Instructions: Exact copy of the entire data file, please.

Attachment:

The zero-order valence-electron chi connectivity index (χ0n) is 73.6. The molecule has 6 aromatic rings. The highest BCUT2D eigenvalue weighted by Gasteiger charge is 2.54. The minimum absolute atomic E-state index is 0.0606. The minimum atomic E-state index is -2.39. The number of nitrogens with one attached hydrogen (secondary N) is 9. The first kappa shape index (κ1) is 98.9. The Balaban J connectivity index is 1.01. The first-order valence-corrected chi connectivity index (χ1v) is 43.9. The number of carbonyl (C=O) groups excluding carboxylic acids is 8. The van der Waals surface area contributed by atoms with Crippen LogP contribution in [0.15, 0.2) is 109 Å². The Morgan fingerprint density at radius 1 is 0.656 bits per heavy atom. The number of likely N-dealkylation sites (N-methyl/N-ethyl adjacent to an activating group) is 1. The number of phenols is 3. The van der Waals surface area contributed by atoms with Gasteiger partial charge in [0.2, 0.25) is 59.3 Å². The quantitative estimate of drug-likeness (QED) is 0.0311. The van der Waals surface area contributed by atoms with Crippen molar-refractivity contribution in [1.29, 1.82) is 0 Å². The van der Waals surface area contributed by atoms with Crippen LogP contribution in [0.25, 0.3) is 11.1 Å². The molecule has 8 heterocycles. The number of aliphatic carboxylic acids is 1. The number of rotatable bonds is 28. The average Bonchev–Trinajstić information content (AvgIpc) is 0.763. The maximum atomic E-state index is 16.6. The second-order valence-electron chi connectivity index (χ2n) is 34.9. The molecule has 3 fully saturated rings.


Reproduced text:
The zero-order valence-electron chi connectivity index (χ0n) is 73.6. The molecule has 6 aromatic rings. The highest BCUT2D eigenvalue weighted by Gasteiger charge is 2.54. The minimum absolute atomic E-state index is 0.0606. The minimum atomic E-state index is -2.39. The number of nitrogens with one attached hydrogen (secondary N) is 9. The first kappa shape index (κ1) is 98.9. The Balaban J connectivity index is 1.01. The first-order valence-corrected chi connectivity index (χ1v) is 43.9. The number of carbonyl (C=O) groups excluding carboxylic acids is 8. The van der Waals surface area contributed by atoms with Crippen LogP contribution in [0.15, 0.2) is 109 Å². The Morgan fingerprint density at radius 1 is 0.656 bits per heavy atom. The number of likely N-dealkylation sites (N-methyl/N-ethyl adjacent to an activating group) is 1. The number of phenols is 3. The van der Waals surface area contributed by atoms with Gasteiger partial charge in [0.2, 0.25) is 59.3 Å². The quantitative estimate of drug-likeness (QED) is 0.0311. The van der Waals surface area contributed by atoms with Crippen molar-refractivity contribution in [1.29, 1.82) is 0 Å². The van der Waals surface area contributed by atoms with Crippen LogP contribution in [0.25, 0.3) is 11.1 Å². The molecule has 8 heterocycles. The number of aliphatic carboxylic acids is 1. The number of rotatable bonds is 28. The average Bonchev–Trinajstić information content (AvgIpc) is 0.763. The maximum atomic E-state index is 16.6. The second-order valence-electron chi connectivity index (χ2n) is 34.9. The molecule has 3 fully saturated rings.